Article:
I’m passionate about facilitating open-ended, process-oriented art experiences for children—and for their adults. I began creating art alongside my kids when my youngest was a toddler because I couldn’t find any other time in my day to be creative myself, and I need that outlet. When I began, I figured even if I just got ten minutes in between fetching things for the kids and helping them, it was better than nothing. I didn’t anticipate the full benefits of making art alongside my kids—the conversations we’d have, the way we’d inspire and encourage one another, the way art became something we did as a family. The way we’d all grow and stretch. I created the e-zine Art Together because I want to encourage other families to do the same, to spread the word that art-making isn’t just something you set up for the kids, that there are benefits there for all of us, even if we think we aren’t artistic. Too many of us were discouraged from being creative, somewhere along the line. I want to try to reverse that.
I also want to demystify art-making and the tools and supplies used in the process. I’m always available to answer questions and love to get emails from you—whether you’ve made a purchase or not—and I do my best to be helpful.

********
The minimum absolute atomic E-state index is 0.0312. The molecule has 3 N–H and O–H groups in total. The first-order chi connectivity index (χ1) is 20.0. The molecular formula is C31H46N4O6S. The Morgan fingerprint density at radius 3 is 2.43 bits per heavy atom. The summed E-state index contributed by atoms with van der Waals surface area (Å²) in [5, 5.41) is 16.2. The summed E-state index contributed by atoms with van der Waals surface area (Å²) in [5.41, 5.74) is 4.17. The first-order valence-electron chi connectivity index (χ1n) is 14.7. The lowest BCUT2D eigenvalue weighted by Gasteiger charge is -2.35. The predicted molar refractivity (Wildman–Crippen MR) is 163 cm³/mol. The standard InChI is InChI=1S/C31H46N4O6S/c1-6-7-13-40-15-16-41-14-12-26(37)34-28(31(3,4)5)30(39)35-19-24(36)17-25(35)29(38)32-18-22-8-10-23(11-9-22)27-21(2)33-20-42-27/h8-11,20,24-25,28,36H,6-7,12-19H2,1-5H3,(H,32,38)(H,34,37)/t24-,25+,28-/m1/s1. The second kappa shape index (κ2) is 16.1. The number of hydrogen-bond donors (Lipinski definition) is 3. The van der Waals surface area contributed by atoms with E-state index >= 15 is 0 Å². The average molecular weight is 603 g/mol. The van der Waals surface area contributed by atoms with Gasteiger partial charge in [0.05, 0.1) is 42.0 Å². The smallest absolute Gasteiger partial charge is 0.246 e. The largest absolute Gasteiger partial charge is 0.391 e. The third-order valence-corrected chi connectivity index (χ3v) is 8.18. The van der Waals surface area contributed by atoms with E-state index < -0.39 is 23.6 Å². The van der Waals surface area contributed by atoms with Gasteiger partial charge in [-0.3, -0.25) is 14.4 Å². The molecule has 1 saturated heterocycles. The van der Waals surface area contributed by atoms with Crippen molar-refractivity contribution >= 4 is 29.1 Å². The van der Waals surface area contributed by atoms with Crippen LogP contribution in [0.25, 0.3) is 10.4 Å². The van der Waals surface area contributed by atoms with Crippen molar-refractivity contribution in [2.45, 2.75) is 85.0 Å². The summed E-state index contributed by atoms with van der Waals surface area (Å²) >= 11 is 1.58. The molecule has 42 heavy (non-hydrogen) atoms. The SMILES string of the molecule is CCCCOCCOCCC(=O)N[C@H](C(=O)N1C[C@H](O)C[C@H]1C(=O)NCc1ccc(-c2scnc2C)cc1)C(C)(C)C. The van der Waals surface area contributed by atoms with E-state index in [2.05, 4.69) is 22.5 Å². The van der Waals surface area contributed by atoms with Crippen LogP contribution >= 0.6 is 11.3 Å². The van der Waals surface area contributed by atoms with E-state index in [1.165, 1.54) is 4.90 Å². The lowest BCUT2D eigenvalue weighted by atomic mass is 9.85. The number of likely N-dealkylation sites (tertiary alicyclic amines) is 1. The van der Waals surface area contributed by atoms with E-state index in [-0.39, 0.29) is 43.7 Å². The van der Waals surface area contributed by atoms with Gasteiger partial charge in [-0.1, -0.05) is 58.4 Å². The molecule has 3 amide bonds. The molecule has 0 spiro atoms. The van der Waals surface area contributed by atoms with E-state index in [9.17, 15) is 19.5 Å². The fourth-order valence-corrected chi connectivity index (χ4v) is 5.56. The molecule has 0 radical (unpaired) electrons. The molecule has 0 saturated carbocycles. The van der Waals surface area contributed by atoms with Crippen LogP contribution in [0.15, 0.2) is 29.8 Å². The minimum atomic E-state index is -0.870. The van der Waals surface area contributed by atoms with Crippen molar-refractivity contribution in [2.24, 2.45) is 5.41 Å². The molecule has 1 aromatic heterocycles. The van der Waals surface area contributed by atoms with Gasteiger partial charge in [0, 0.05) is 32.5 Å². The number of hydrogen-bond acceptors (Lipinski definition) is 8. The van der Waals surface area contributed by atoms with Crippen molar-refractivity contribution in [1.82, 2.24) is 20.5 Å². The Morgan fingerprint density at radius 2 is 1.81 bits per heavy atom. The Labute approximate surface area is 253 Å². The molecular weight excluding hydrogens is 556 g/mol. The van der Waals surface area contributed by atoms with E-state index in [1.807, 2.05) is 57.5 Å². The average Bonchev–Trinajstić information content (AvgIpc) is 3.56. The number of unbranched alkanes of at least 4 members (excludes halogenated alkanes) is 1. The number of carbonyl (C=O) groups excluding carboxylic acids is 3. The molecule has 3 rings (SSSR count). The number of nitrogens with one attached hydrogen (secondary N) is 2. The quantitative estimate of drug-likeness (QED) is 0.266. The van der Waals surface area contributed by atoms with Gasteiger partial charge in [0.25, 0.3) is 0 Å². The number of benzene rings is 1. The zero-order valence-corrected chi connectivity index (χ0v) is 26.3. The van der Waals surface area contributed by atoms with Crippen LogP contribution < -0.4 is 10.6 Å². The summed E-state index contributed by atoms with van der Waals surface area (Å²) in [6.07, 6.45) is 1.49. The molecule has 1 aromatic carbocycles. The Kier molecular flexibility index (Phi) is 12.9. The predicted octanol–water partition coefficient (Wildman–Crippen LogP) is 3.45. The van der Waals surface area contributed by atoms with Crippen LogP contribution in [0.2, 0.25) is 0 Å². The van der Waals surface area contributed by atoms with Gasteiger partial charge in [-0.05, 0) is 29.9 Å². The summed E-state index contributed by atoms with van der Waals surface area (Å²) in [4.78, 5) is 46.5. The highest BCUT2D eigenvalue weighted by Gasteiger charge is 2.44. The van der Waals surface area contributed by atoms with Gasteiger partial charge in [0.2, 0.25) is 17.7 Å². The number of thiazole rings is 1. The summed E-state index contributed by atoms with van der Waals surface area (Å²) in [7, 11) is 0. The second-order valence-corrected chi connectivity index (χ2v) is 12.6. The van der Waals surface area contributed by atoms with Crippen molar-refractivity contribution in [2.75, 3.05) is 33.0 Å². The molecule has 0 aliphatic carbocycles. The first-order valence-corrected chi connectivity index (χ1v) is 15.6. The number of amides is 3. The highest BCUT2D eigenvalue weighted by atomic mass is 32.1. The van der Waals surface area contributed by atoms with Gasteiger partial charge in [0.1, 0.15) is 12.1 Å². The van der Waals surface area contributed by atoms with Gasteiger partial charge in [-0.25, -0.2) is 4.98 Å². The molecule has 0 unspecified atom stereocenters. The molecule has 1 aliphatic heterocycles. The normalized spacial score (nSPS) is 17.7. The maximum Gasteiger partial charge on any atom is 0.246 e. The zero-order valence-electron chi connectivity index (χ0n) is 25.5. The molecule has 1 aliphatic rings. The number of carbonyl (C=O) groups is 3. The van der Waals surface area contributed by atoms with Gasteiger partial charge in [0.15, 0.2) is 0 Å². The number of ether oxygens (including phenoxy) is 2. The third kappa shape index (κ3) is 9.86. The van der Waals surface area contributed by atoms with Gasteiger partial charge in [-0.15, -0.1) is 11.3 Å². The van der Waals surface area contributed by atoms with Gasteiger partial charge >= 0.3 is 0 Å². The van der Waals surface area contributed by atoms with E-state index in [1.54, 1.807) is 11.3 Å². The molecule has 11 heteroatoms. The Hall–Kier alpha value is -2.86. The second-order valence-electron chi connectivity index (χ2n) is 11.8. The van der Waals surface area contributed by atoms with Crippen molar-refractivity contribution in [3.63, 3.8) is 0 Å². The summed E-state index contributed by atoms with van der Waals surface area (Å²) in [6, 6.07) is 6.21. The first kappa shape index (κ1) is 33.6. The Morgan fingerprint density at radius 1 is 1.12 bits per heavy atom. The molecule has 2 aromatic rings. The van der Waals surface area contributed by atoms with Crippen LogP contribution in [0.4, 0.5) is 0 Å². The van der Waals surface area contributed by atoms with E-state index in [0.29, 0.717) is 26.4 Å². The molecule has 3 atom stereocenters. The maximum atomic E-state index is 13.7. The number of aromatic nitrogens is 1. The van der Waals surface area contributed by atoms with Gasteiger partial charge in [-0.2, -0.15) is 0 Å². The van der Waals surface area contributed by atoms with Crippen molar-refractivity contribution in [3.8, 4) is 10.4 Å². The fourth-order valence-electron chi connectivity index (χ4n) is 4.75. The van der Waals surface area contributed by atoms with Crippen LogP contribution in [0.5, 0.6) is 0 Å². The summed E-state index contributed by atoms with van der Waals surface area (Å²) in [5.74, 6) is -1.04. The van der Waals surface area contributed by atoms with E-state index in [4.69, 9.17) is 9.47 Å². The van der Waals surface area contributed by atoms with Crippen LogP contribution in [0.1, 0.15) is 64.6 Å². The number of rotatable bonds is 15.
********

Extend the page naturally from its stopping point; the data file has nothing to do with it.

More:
I provide ideas that are starting points. Quite a bit of research goes into every issue of my zine; I provide resources that make it easy to expand further on the activities, if someone wants to.
My early jobs were all in environmental education. At one summer day camp, where I was the nature director, my philosophy and the camp director’s philosophy did not mesh at all. He wanted a summer full of rigid lesson plans and proof of learning. I felt kids deserved a summer exploring the woods and figuring things out for themselves. I still feel that mentoring kids—and adults—while they explore is the best way to facilitate learning, and that fun is an important part of it all. I still feel that an individual’s interests must be respected. I’m not creating art activities that provide step-by-step directions to reproduce something exactly; if that’s what you’re looking for, you won’t find it here. I believe in providing a starting point, a technique, an inspiration, and room for people to interpret these things in their own way.
I will sometimes talk about PTSD and my recovery on my blog, because I feel these issues will only be normalized if people discuss them. I am a writer, crafter, runner, mother, wife, artist, and I have PTSD. I want to do what I can to reduce the stigma of mental health issues.
My favorite place in the world is the beach, at the edge of where earth meets sea.
Pinterest: Amy Hood
Email: amyhood at amyhoodarts dot com.